At a time when millions of gallons of oil are pouring into the Gulf of Mexico threatening to destroy the environment, wildlife habitat and regional economy, it’s hard not to think about what we can do as a nation and as a state to decrease our dependence on oil and step up progress toward alternative sources of renewable energy.
On June 8, Maine voters will have an opportunity to cast a vote for energy independence and green jobs. Question 2, a $26.5 million bond package, will support the development of offshore wind and help make Maine’s public colleges and universities more energy efficient. In addition, the bond will generate $24.5 million in federal and other matching funds and will lay important groundwork for new green industries and jobs for Maine people.
Question 2 allocates $15.5 million for energy efficiency improvements within the University of Maine System, the Maine Community College System and Maine Maritime Academy. Many older buildings on our campuses require significant investment to make them more energy efficient, to retrofit heating systems and to im-prove air quality. Bond funds for these critically important projects will enable the colleges and universities to help control tuition, and to focus scarce resources on teaching and learning and to decrease both short- and long-term energy costs.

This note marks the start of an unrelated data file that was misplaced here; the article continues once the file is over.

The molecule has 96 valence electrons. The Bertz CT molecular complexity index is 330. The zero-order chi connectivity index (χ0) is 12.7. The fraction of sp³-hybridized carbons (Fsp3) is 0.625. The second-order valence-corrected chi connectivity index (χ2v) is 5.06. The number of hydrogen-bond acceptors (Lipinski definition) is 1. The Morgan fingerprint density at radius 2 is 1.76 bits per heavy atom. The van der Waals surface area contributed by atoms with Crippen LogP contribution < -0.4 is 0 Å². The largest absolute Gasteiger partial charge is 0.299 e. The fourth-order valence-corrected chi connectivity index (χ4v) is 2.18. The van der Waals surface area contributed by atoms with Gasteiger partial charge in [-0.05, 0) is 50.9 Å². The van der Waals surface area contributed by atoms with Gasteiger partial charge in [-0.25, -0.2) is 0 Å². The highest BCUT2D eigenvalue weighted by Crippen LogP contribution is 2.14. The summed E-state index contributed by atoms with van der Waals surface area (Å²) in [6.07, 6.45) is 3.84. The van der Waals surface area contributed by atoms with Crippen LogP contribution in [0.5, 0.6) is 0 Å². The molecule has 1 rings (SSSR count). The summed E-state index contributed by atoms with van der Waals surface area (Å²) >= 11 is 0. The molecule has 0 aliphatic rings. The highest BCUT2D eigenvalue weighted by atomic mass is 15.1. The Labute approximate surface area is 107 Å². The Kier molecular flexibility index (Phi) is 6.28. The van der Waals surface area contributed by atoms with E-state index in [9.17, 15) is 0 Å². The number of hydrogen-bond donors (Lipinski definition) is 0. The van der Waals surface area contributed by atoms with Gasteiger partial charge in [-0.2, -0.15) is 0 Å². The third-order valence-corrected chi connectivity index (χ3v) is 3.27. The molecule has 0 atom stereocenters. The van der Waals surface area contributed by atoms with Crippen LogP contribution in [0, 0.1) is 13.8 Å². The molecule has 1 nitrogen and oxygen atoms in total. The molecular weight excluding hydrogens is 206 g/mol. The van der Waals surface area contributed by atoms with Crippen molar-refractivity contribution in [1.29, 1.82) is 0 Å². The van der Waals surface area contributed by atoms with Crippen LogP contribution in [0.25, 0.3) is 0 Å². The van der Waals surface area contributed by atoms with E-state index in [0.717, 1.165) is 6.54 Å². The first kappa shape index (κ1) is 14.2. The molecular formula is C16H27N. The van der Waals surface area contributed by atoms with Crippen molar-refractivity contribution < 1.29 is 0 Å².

Question 2 also would allocate $11 million in funding for research, development and product innovation associated with developing a deep water wind energy test site located some 20 to 50 miles offshore. The site would be the first deep water site in the country to test floating wind turbines, placing Maine at the forefront of U.S. deep water wind technology and our nation’s largest ocean energy resource. Also included in the bond is funding for robotics equipment to accelerate wind components manufacturing in Maine.
The offshore wind test site would move Maine toward a new green industry, with 15,000 new jobs anticipated long term. The project has the potential to benefit dozens of Maine companies and their employees, and would enable Maine to position itself as a leader in a promising new industry. The research project would be headed by University of Maine engineering professor Habib Dagher and his research team, as well as professors from Maine Maritime Academy, and would offer Maine students and college graduates exciting opportunities to participate in and benefit from research and development efforts.
Passage of the energy-efficiency bond will generate economic activity; make more cost-effective and energy- efficient use of Maine’s public higher education infrastructure and make an investment in the further development of a renewable and alternative source of energy. By saying yes to Question 2, we can do our part to lower energy use and make Maine a more environmentally responsible and economically vibrant state.
Richard Pattenaude is chancellor of the University of Maine System. John Fitzsimmons is president of the Maine Community College System. William Brennan is president of Maine Maritime Academy.